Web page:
attacked can leave many scars, both physical and mental. Everyone deals with the
aftermath in different ways. After being attacked and the perpetrators thinking
they left me for dead, was just the start of my trauma. I don’t know how anyone
can be in control again, however I try all the time. The pattern of what
happened to me happens to men, women, and children all over the world. Race,
sexual orientation, social economic status, and even in a group setting don’t
matter when a person is attacked.
real concern I have is what happens after the fact. For me I would check all
the windows, doors, under the bed, in the closet, and so on. I was so worried
that the two me would show up again. I began to have panic attacks, that moved
into PTSD, anxiety, and depression. As the progression continued my mood
continued to swing. I acted out in very negative ways and became self-destructive.
How is it that some people can move on and some people fall apart?
have many years later have found my way through a counselor, doctors, and allowing
myself to open up to my family and friends. It will never leave me, it has made
my senses heightened with my children, probably overprotective but I just never
want my kids to be beaten the way I was. I would never forgive myself as a
parent and more than likely want to kill the person who would try and hurt
wonder if I will always carry these feelings, if I will always be scared, and
if I will ever get over my fear and PTSD. On PsychologyToday.com Some of the triggers
after an attack:
Replaying the Memory. Many people find that the mind returns
over and over to the upsetting memory, almost as if on a loop.
Nightmares. While the actual experience probably felt like a
nightmare, it’s common for real nightmares to haunt our dreams in the aftermath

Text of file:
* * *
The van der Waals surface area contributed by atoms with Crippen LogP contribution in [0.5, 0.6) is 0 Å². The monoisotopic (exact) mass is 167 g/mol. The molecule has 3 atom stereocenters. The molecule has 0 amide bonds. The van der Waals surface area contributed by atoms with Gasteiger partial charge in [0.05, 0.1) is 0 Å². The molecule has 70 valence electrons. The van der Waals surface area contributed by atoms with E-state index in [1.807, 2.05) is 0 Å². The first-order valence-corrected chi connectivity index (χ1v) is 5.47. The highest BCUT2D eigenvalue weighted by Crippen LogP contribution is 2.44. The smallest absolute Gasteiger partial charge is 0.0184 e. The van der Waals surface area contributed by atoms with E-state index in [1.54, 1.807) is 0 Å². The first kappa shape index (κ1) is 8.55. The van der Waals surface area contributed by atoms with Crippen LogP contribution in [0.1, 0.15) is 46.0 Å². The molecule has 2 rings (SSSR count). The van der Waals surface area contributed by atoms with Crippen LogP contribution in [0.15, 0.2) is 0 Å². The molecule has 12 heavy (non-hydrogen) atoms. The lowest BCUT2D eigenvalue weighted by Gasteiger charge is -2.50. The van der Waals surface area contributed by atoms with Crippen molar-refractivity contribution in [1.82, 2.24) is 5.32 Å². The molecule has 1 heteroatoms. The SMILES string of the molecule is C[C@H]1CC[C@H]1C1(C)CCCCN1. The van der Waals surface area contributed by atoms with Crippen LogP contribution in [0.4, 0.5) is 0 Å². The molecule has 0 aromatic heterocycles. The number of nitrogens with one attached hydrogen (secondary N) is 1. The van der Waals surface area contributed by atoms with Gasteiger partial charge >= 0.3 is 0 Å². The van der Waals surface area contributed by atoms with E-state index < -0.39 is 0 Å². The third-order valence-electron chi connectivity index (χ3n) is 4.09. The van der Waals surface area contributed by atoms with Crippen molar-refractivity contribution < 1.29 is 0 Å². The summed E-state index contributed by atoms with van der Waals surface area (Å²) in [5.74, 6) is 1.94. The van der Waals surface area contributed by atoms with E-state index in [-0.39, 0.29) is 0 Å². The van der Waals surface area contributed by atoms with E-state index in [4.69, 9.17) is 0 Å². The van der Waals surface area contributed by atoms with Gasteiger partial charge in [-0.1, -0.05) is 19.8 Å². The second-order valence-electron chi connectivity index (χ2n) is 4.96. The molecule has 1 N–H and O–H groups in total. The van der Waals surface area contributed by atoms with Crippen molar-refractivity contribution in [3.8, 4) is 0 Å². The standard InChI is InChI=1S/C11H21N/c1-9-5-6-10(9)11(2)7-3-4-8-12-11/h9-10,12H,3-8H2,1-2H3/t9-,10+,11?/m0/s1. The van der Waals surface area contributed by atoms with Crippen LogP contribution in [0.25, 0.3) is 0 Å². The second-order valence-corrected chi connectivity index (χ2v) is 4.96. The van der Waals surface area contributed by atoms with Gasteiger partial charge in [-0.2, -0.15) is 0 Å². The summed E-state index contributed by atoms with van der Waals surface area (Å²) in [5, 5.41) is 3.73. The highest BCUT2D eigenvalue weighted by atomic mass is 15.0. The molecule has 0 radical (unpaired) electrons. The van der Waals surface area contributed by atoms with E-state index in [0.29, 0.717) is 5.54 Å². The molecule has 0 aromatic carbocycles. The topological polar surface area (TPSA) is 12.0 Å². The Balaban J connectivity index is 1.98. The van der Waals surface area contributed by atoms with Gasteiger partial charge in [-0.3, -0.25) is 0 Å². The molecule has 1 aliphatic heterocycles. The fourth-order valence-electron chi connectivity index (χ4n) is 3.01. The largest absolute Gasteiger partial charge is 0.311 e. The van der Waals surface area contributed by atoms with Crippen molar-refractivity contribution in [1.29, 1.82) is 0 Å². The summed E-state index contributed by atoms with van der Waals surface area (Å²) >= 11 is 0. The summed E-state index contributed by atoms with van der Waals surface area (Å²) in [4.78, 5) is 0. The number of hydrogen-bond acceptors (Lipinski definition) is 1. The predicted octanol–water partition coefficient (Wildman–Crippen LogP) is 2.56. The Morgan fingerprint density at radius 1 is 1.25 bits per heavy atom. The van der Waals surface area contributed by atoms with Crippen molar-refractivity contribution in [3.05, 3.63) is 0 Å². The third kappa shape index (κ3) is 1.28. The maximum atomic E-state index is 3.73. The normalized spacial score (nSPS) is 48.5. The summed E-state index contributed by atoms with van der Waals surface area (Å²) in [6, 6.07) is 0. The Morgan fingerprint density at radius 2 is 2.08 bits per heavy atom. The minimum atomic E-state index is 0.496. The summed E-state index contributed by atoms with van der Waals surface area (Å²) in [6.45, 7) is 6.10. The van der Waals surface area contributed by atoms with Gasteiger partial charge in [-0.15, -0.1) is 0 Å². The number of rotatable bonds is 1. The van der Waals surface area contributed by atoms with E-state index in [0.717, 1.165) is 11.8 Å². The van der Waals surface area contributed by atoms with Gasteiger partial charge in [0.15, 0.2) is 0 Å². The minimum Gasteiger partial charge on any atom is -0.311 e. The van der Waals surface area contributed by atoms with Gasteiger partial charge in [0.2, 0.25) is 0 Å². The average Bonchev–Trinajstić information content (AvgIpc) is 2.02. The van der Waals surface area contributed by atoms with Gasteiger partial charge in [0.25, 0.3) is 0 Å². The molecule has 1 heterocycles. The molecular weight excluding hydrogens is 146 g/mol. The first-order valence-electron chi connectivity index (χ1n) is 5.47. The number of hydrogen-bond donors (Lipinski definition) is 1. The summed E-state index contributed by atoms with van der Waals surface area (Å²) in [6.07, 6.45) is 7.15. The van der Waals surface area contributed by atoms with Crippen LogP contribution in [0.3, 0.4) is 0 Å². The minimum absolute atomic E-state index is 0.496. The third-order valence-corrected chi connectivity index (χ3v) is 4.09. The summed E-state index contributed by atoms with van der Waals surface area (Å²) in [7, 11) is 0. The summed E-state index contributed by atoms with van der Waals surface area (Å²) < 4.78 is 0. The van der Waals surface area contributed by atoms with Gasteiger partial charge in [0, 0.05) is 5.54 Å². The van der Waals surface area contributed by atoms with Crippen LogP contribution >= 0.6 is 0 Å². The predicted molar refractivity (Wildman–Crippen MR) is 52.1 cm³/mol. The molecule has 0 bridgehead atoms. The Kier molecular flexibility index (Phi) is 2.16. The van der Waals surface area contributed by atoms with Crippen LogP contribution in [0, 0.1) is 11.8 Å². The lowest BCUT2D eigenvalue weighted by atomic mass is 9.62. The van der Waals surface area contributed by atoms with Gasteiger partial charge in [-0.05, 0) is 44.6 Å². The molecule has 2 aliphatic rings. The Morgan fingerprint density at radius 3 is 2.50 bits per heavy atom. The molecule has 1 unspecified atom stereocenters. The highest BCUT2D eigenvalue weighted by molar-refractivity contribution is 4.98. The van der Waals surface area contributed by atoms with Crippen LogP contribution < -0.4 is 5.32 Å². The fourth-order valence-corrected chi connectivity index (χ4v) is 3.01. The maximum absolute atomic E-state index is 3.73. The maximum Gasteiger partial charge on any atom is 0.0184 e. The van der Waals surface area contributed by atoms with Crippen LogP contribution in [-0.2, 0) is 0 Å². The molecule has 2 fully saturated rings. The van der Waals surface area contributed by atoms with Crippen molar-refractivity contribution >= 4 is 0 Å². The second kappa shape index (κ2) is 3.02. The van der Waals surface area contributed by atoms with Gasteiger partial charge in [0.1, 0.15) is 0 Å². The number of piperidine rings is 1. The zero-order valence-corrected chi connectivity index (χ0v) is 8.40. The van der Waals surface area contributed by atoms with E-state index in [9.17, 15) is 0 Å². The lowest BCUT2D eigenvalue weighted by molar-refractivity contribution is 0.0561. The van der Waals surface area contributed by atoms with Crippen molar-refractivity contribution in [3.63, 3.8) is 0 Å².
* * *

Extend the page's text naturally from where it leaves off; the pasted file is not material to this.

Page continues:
of a trauma.
Flashbacks. A flashback occurs when the trauma memory gets cued and
makes it feel as if the trauma is happening all over again.
and Anxiety. Perhaps the most common emotional reaction to a trauma is
feeling fearful and anxious.
Anger. In addition to fear and anxiety, anger is a very common
reaction to trauma. We might feel anger at the person or situation responsible
for our trauma.
Sadness. We often will feel sad and cry after a highly traumatic
Guilt. If the trauma involved someone close to us being injured
or killed, we may blame ourselves and feel guilty that we didn’t somehow
Feeling Numb. Sometimes rather than feeling strong emotions, we feel
shut down emotionally, as though we’re made of wood.
Trying Not to Think About the Event. By definition, a
traumatic event is not a pleasant memory, so it makes sense that we would want
to avoid thinking about it.
Avoiding Things Related to the Event. Sometimes we avoid
people, places, or things related to our trauma because they trigger the
Difficulty Trusting People. When we’ve been attacked by another
person, it can be hard to know whom we can trust—especially if we were caught
Believing the World Is Extremely Dangerous. Immediately after
a trauma, the mind is likely to see the world as very dangerous. Whereas we
might have underestimated the danger in the world before the trauma.
Blaming Yourself for the Trauma. It’s common to feel guilty after
something terrible happens to you, as though you’re to blame that it happened.
It’s easy to use the advantage of hindsight to see the “mistakes”